3. Reishi mushroom extractThe Reishi mushroom is found in Asia, and has played an important role in traditional Chinese and Japanese medicine for thousands of years. It is known for a host of health benefits, including its ability to boost the immune system and alleviate tiredness and depression. As a sleep aid, Reishi mushroom extract acts as a tranquilliser, mimicking benzodiazepines but without their side effects. This was evidenced in a study published in Pharmacology, Biochemistry and Behavior (7). It explained that the extract enabled rats to fall asleep quicker and enjoy a longer sleep.
4. PassionflowerA vine with intensely coloured flowers, the passionflower has been used by Native Americans for many years for its medicinal properties. Just like valerian root extract, it boosts GABA levels in the brain, making you feel relaxed and aiding restful sleep. A study exploring the effect of passionflower extract on people with epilepsy (8) proved this increase in GABA in the human brain, and demonstrated that it counteracted anxiety, as well as having anticonvulsant effects.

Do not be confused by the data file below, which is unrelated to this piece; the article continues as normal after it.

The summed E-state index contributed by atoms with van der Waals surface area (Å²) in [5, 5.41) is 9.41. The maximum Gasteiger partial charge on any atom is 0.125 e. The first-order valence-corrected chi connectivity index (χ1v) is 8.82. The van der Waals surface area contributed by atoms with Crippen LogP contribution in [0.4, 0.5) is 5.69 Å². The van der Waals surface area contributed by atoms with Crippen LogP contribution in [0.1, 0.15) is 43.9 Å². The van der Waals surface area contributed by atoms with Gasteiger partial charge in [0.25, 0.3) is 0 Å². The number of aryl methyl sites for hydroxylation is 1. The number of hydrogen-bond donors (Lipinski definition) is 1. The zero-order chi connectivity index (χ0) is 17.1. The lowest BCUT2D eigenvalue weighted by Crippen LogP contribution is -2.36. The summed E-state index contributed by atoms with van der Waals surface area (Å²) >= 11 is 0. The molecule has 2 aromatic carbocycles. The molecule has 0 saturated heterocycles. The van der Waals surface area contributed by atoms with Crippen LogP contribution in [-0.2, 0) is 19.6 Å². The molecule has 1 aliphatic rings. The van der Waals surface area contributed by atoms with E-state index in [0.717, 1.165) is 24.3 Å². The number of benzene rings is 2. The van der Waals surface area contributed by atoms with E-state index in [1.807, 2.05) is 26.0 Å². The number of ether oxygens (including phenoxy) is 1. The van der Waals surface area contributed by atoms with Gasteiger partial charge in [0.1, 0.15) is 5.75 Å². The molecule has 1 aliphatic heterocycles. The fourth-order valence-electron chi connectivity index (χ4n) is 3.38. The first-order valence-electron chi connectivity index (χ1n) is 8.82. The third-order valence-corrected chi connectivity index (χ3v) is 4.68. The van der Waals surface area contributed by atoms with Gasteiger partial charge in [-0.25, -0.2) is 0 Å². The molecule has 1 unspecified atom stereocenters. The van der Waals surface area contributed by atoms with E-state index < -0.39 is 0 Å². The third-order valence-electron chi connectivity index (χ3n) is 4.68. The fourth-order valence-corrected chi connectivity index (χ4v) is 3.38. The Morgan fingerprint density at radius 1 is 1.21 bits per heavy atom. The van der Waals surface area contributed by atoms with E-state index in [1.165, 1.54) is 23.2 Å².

5. Kakadu plumThe kakadu plum is native to Australia, and, despite its tiny size, is packed full of nutrients. What’s astounding about this mini fruit is its concentration of vitamin C – it contains 3,230% of your recommended daily dose. In fact, a study (9) described kakadu plum as the fruit with the richest source of vitamin C in the world. It really is that powerful! The good news is that vitamin C contributes to satisfying sleep by lowering stress hormones such as cortisol and helping you to wind down for a restful night.